This one has mixed associations for me. Our firstborn came into the world over fifty years ago now, but in many ways it seems like yesterday. My wife’s contractions started soon after midnight, and having had a tricky pregnancy she was whisked off to hospital by ambulance while I followed after. On arrival she was directed to a ward and I to some sort of fathers’ room, where I spent a rather uncomfortable night trying to sleep on a couple of plastic chairs. (My wife wishes to point out that her own night was also not entirely without discomfort). In the course of this I chummed up with another young first-time father.
In the morning my wife was moved to a delivery room and I sat with her through a long hot June morning until around half-past two in the afternoon we were gifted with the never to be taken for granted miracle of a lusty new life coming into the world. I left the room walking on air after holding my firstborn son, and bumping into my friend of the night before told him all about it, remembering at the end to ask how his had gone. ‘Oh, ours was stillborn’, he said quietly, and I saw then his stricken young face.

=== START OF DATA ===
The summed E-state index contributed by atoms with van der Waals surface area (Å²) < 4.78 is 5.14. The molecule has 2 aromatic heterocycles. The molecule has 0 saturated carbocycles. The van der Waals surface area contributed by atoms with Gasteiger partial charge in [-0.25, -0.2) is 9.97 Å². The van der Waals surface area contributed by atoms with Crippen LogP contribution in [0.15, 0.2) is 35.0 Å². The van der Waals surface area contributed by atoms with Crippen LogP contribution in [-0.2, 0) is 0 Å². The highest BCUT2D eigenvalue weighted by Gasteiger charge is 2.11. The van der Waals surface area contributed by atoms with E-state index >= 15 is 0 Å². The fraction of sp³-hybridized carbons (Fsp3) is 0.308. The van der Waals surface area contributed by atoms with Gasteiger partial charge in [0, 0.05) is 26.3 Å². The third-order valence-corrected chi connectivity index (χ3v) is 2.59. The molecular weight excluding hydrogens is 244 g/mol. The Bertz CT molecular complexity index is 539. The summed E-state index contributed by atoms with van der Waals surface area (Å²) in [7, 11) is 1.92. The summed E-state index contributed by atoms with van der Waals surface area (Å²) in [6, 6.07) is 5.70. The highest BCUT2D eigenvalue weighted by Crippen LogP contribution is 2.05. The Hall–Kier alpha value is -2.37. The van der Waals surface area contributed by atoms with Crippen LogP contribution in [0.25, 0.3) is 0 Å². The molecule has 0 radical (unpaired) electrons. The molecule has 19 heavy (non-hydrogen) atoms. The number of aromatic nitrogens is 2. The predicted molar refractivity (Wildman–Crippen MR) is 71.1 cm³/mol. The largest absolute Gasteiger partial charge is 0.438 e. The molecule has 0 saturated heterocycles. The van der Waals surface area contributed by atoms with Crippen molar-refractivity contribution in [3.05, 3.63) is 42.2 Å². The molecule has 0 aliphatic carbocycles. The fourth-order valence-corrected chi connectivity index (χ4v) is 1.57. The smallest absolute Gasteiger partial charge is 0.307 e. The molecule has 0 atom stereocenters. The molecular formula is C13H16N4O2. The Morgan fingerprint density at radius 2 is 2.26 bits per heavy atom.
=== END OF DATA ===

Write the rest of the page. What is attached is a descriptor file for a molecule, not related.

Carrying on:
I could think of nothing to say except ‘Oh, I’m so sorry’, apologising as much for my own tactless happiness as for the cruelty of chance, and perhaps there is nothing more useful anyway to be said in such cases. Yet at least this poem makes some attempt to grapple with that strangest and blankest of griefs.
For A Child Born Dead
What ceremony can we fit
You into now? If you had come
Out of a warm and noisy room
To this, there’d be an opposite
For us to know you by. We could
Imagine you in lively mood
And then look at the other side,
The mood drawn out of you, the breath
Defeated by the power of death
But we have never seen you stride
Ambitiously the world we know.
You could not come and yet you go.
But there is nothing now to mar
Your clear refusal of our world
Not in our memories can we mould
You or distort your character.
Then all our consolation is
That grief can be as pure as this.